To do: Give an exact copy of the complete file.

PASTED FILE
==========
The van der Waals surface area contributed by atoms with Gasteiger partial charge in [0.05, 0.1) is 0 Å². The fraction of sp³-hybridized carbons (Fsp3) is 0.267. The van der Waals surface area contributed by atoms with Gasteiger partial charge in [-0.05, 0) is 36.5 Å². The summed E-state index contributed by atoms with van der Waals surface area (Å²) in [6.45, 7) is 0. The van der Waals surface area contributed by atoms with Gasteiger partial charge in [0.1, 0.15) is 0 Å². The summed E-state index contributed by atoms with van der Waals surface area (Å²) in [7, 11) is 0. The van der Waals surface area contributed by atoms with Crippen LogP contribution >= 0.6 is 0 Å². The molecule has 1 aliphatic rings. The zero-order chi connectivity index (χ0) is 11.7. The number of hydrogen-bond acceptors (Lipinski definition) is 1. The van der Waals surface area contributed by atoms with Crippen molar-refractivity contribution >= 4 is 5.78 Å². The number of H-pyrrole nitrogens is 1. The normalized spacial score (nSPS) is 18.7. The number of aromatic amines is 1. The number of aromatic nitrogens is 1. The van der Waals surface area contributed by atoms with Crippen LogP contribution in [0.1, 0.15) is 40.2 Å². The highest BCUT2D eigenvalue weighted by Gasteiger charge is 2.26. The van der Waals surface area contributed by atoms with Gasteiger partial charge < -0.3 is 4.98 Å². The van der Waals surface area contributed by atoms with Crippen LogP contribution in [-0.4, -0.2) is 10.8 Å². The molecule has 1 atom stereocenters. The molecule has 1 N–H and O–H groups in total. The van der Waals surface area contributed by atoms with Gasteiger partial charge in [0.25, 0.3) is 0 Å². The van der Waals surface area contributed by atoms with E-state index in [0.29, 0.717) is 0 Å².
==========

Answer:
The van der Waals surface area contributed by atoms with Gasteiger partial charge in [0.05, 0.1) is 0 Å². The fraction of sp³-hybridized carbons (Fsp3) is 0.267. The van der Waals surface area contributed by atoms with Gasteiger partial charge in [-0.05, 0) is 36.5 Å². The summed E-state index contributed by atoms with van der Waals surface area (Å²) in [6.45, 7) is 0. The van der Waals surface area contributed by atoms with Gasteiger partial charge in [0.1, 0.15) is 0 Å². The summed E-state index contributed by atoms with van der Waals surface area (Å²) in [7, 11) is 0. The van der Waals surface area contributed by atoms with Crippen LogP contribution >= 0.6 is 0 Å². The molecule has 1 aliphatic rings. The zero-order chi connectivity index (χ0) is 11.7. The number of hydrogen-bond acceptors (Lipinski definition) is 1. The van der Waals surface area contributed by atoms with Crippen molar-refractivity contribution >= 4 is 5.78 Å². The number of H-pyrrole nitrogens is 1. The normalized spacial score (nSPS) is 18.7. The number of aromatic amines is 1. The number of aromatic nitrogens is 1. The van der Waals surface area contributed by atoms with Crippen LogP contribution in [0.1, 0.15) is 40.2 Å². The highest BCUT2D eigenvalue weighted by Gasteiger charge is 2.26. The van der Waals surface area contributed by atoms with Gasteiger partial charge < -0.3 is 4.98 Å². The van der Waals surface area contributed by atoms with Crippen LogP contribution in [-0.4, -0.2) is 10.8 Å². The molecule has 1 atom stereocenters. The molecule has 1 N–H and O–H groups in total. The van der Waals surface area contributed by atoms with Gasteiger partial charge in [0.25, 0.3) is 0 Å². The van der Waals surface area contributed by atoms with E-state index in [0.29, 0.717) is 0 Å².